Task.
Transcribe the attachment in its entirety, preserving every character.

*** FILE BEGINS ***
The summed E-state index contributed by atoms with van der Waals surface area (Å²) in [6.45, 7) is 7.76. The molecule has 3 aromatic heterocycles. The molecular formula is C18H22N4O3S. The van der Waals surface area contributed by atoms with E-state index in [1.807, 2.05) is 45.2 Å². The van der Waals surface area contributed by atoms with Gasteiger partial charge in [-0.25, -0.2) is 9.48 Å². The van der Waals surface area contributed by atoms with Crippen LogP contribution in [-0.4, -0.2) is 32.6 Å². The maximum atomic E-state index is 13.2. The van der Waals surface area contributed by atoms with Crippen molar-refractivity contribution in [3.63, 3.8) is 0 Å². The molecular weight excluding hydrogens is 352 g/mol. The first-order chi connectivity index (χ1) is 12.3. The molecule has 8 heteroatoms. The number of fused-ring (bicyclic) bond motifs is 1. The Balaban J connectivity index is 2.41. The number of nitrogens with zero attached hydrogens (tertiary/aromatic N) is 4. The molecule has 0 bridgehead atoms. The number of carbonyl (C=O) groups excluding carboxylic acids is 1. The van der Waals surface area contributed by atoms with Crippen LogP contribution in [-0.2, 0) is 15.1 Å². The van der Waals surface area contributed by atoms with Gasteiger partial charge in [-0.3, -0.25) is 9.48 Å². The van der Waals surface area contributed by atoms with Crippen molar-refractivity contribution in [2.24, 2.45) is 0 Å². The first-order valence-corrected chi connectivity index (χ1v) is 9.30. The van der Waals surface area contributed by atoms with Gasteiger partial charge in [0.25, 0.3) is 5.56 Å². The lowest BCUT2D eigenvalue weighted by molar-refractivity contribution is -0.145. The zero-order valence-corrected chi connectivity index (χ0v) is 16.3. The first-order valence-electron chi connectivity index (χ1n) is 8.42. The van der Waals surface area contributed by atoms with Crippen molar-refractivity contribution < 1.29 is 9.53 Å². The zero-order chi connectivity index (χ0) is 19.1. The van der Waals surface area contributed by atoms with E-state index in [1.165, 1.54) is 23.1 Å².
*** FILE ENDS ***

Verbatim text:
The summed E-state index contributed by atoms with van der Waals surface area (Å²) in [6.45, 7) is 7.76. The molecule has 3 aromatic heterocycles. The molecular formula is C18H22N4O3S. The van der Waals surface area contributed by atoms with E-state index in [1.807, 2.05) is 45.2 Å². The van der Waals surface area contributed by atoms with Gasteiger partial charge in [-0.25, -0.2) is 9.48 Å². The van der Waals surface area contributed by atoms with Crippen LogP contribution in [-0.4, -0.2) is 32.6 Å². The maximum atomic E-state index is 13.2. The van der Waals surface area contributed by atoms with Crippen molar-refractivity contribution in [3.63, 3.8) is 0 Å². The molecular weight excluding hydrogens is 352 g/mol. The first-order chi connectivity index (χ1) is 12.3. The molecule has 8 heteroatoms. The number of fused-ring (bicyclic) bond motifs is 1. The Balaban J connectivity index is 2.41. The number of nitrogens with zero attached hydrogens (tertiary/aromatic N) is 4. The molecule has 0 bridgehead atoms. The number of carbonyl (C=O) groups excluding carboxylic acids is 1. The van der Waals surface area contributed by atoms with Crippen LogP contribution in [-0.2, 0) is 15.1 Å². The van der Waals surface area contributed by atoms with Gasteiger partial charge in [-0.3, -0.25) is 9.48 Å². The van der Waals surface area contributed by atoms with Crippen molar-refractivity contribution in [2.24, 2.45) is 0 Å². The first-order valence-corrected chi connectivity index (χ1v) is 9.30. The van der Waals surface area contributed by atoms with Gasteiger partial charge in [0.25, 0.3) is 5.56 Å². The lowest BCUT2D eigenvalue weighted by molar-refractivity contribution is -0.145. The zero-order valence-corrected chi connectivity index (χ0v) is 16.3. The first-order valence-electron chi connectivity index (χ1n) is 8.42. The van der Waals surface area contributed by atoms with Crippen molar-refractivity contribution < 1.29 is 9.53 Å². The zero-order chi connectivity index (χ0) is 19.1. The van der Waals surface area contributed by atoms with E-state index in [1.165, 1.54) is 23.1 Å².